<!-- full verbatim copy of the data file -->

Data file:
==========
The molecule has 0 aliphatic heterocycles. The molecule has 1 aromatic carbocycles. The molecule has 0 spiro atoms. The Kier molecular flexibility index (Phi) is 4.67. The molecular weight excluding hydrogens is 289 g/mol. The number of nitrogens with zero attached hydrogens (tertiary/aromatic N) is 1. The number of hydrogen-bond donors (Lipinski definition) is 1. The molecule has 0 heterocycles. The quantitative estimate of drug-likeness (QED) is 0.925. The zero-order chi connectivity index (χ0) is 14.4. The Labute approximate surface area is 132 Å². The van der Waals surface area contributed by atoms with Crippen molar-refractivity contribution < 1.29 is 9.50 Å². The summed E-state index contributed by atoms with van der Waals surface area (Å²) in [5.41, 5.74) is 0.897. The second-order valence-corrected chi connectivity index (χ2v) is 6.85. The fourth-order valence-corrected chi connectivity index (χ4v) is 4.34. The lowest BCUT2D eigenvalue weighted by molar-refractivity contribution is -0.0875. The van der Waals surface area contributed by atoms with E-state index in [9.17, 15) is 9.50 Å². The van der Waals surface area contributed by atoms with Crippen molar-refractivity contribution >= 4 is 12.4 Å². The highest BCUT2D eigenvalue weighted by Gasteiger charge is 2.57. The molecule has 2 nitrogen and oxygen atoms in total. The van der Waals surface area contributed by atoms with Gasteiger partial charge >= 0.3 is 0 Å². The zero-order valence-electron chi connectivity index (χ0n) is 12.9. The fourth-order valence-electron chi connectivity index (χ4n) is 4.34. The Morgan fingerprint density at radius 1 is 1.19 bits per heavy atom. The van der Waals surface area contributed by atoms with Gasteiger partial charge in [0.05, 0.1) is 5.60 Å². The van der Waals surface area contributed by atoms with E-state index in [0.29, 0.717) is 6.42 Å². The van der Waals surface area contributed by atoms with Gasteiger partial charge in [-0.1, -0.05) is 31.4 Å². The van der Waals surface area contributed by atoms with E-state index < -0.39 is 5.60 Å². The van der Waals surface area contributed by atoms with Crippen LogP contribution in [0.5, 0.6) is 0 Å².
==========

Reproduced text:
The molecule has 0 aliphatic heterocycles. The molecule has 1 aromatic carbocycles. The molecule has 0 spiro atoms. The Kier molecular flexibility index (Phi) is 4.67. The molecular weight excluding hydrogens is 289 g/mol. The number of nitrogens with zero attached hydrogens (tertiary/aromatic N) is 1. The number of hydrogen-bond donors (Lipinski definition) is 1. The molecule has 0 heterocycles. The quantitative estimate of drug-likeness (QED) is 0.925. The zero-order chi connectivity index (χ0) is 14.4. The Labute approximate surface area is 132 Å². The van der Waals surface area contributed by atoms with Crippen molar-refractivity contribution < 1.29 is 9.50 Å². The summed E-state index contributed by atoms with van der Waals surface area (Å²) in [5.41, 5.74) is 0.897. The second-order valence-corrected chi connectivity index (χ2v) is 6.85. The fourth-order valence-corrected chi connectivity index (χ4v) is 4.34. The lowest BCUT2D eigenvalue weighted by molar-refractivity contribution is -0.0875. The van der Waals surface area contributed by atoms with E-state index in [9.17, 15) is 9.50 Å². The van der Waals surface area contributed by atoms with Crippen molar-refractivity contribution >= 4 is 12.4 Å². The highest BCUT2D eigenvalue weighted by Gasteiger charge is 2.57. The molecule has 2 nitrogen and oxygen atoms in total. The van der Waals surface area contributed by atoms with Gasteiger partial charge >= 0.3 is 0 Å². The zero-order valence-electron chi connectivity index (χ0n) is 12.9. The fourth-order valence-electron chi connectivity index (χ4n) is 4.34. The Morgan fingerprint density at radius 1 is 1.19 bits per heavy atom. The van der Waals surface area contributed by atoms with Gasteiger partial charge in [0.05, 0.1) is 5.60 Å². The van der Waals surface area contributed by atoms with E-state index in [0.29, 0.717) is 6.42 Å². The van der Waals surface area contributed by atoms with Gasteiger partial charge in [-0.1, -0.05) is 31.4 Å². The van der Waals surface area contributed by atoms with E-state index < -0.39 is 5.60 Å². The van der Waals surface area contributed by atoms with Crippen LogP contribution in [0.5, 0.6) is 0 Å².